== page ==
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Discussion Starter #1
I have been slowly upgrading my roadster with new parts. Out with the old as it were. I have been through quite a bit getting the engine to run without hiccups and have that pretty much under control with carb rebuild, new adj vacuum canister, and timing.
Last year I started having a leak in the original Mustang donor radiator and replaced it with a new 2 core aluminum one. My fan is the large single one. 180 thermostat.
The problem is that I am overheating (what I call overheating) when I start pulling over 2000 in 5th gear. It will go as high as 210 before I slack off to around 1800 cruise.
So do I need the dual fan set up? Is the 2 core vs the original Mustang 1 core the problem?
It purrs so nice at 70-75 cruising, I really need to get this straightened out.
Thanks in advance.
 

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FFCobra Craftsman
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I don't know if a double fan would be better or not. You do have the fan shroud installed correct? Also is all the aluminum in front of the fan installed including one at the top like this?
As a reference my fan is rated at 2000cfm. I am surprised to see that you are having a problem approaching cruise speed. My problem was always in too slow traffic. At anything over maybe 40mph you shouldn't really need a fan.
 

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Discussion Starter #3
Yes, I have the shroud but not the Breeze piece. A little history, I had installed the FFR heater, timing cover and water pump gaskets. I added a grooved water pump pulley also.
My running temps have always been around 190-195 before. Strange thing is that I can sit in the driveway at idle for extended periods and not have the temp rise above 200, and the fan cycles and controls the temperature.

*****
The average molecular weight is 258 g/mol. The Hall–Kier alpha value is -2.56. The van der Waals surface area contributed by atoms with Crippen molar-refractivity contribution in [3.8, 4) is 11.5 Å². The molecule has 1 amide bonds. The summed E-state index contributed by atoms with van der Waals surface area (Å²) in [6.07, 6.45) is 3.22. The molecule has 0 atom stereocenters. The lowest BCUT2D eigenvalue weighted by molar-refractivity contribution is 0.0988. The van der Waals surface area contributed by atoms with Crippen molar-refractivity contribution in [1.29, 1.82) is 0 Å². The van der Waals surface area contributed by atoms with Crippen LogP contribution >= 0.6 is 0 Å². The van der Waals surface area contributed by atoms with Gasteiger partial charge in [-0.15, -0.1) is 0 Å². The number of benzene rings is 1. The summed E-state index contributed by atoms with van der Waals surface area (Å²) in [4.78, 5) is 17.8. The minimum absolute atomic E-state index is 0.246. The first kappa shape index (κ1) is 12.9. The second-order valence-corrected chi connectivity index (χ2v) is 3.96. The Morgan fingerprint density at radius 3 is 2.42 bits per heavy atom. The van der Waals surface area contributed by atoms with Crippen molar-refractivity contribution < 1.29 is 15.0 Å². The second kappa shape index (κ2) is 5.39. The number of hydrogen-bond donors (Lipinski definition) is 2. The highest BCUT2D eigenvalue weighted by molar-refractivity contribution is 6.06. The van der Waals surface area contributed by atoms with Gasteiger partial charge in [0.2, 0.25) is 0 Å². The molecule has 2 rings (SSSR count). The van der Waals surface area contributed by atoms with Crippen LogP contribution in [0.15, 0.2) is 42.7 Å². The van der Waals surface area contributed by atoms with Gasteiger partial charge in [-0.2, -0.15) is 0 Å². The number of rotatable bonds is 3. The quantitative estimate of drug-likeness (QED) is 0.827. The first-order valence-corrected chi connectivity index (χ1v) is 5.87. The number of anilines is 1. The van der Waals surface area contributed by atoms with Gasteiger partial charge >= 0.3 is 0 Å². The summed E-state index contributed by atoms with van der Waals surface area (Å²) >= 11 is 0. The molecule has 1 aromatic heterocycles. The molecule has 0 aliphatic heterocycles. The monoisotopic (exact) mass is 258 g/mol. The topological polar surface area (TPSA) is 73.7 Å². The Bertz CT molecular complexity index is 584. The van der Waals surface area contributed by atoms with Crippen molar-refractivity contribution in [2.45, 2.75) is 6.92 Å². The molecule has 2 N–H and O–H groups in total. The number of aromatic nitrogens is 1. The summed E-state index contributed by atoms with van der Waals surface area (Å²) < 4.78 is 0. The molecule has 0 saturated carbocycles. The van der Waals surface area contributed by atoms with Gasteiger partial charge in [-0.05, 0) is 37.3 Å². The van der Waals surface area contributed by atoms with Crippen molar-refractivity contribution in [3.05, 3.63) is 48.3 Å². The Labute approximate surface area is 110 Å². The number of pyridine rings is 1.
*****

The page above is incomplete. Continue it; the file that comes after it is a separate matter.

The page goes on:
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Cross Menber
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Have you done anything that could change your timing?
I have seen too much advance cause an engine to overheat.
When the engine RPM comes up the advance comes up.
 

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Is the temp gauge sensor in the same location both pre- and post- mods? Or was it moved to a different port/location?
 

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This statement raised a red flag for me.
I added a grooved water pump pulley also.
Did you have a smooth pulley before and change your belt routing when you installed the new pulley? Your water pump could be the wrong rotation.
 
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Just a random thought, check to make sure your fan is turning in the correct direction.
 
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Discussion Starter #8
Yes, temp gage is same location. The water pump pulley has the same rotation, but I'm going to look at the timing again, I never thought of that. I installed a new vac canister and tuned it till I didn't have bucking at cruise, but maybe that still might be adding too much at cruise vacuum.
 

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FFCobra Craftsman
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Re timing: Assuming your vac advance is connected to a ported source (so no vac advance at idle) setting timing is usually done w/ the vac hose disconnected from the distributer. Most SBFs go for 32-34 max advance w/ 14 or so at idle. At one point I found I had way too much vac advance and I found that it was adjustable w/ an small allen wrench pushed into the hose nipple on the advance can. I set it so I got a max of 10 deg vac advance.
 

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Discussion Starter #10
CraigS, yes I'm pretty sure that this is the culprit. I have been backing off on the vacuum adv one turn at a time. When I initially installed the new canister, I turned the adjustment full CW and backed off 3 full turns. I'm now at about 5 turns back. Ported vacuum? I thought from all the info it should be manifold. If this is wrong I need to change it. I'm going to run with out the vac advance to see it that isolates it.
 

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FFCobra Master Craftsman
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I'm with Norm
If you had a smooth water pump pulley and changed to a grooved water pump pulley normally the belt goes the opposite direction requiring a regular rotation water pump.
 

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I agree with Jeff, you are now turning the pump in the wrong direction. Unless you are running the smooth side of the belt on the grooves, which will destroy the belt fast.